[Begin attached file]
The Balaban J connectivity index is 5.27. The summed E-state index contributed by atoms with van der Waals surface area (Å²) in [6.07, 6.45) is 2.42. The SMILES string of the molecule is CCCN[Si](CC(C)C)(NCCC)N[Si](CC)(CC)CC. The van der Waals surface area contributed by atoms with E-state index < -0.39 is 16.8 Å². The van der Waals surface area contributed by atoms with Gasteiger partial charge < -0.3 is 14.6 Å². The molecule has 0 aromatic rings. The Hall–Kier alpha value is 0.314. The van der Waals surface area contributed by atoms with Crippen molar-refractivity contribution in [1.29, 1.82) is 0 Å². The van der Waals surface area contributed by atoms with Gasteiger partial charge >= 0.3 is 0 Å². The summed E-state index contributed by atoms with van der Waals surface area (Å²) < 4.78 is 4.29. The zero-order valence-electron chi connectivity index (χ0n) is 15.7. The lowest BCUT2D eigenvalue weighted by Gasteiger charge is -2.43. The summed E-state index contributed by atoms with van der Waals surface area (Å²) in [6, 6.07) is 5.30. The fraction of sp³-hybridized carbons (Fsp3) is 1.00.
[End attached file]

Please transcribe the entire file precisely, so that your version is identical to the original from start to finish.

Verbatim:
The Balaban J connectivity index is 5.27. The summed E-state index contributed by atoms with van der Waals surface area (Å²) in [6.07, 6.45) is 2.42. The SMILES string of the molecule is CCCN[Si](CC(C)C)(NCCC)N[Si](CC)(CC)CC. The van der Waals surface area contributed by atoms with E-state index < -0.39 is 16.8 Å². The van der Waals surface area contributed by atoms with Gasteiger partial charge < -0.3 is 14.6 Å². The molecule has 0 aromatic rings. The Hall–Kier alpha value is 0.314. The van der Waals surface area contributed by atoms with Crippen molar-refractivity contribution in [1.29, 1.82) is 0 Å². The van der Waals surface area contributed by atoms with Gasteiger partial charge >= 0.3 is 0 Å². The summed E-state index contributed by atoms with van der Waals surface area (Å²) < 4.78 is 4.29. The zero-order valence-electron chi connectivity index (χ0n) is 15.7. The lowest BCUT2D eigenvalue weighted by Gasteiger charge is -2.43. The summed E-state index contributed by atoms with van der Waals surface area (Å²) in [6, 6.07) is 5.30. The fraction of sp³-hybridized carbons (Fsp3) is 1.00.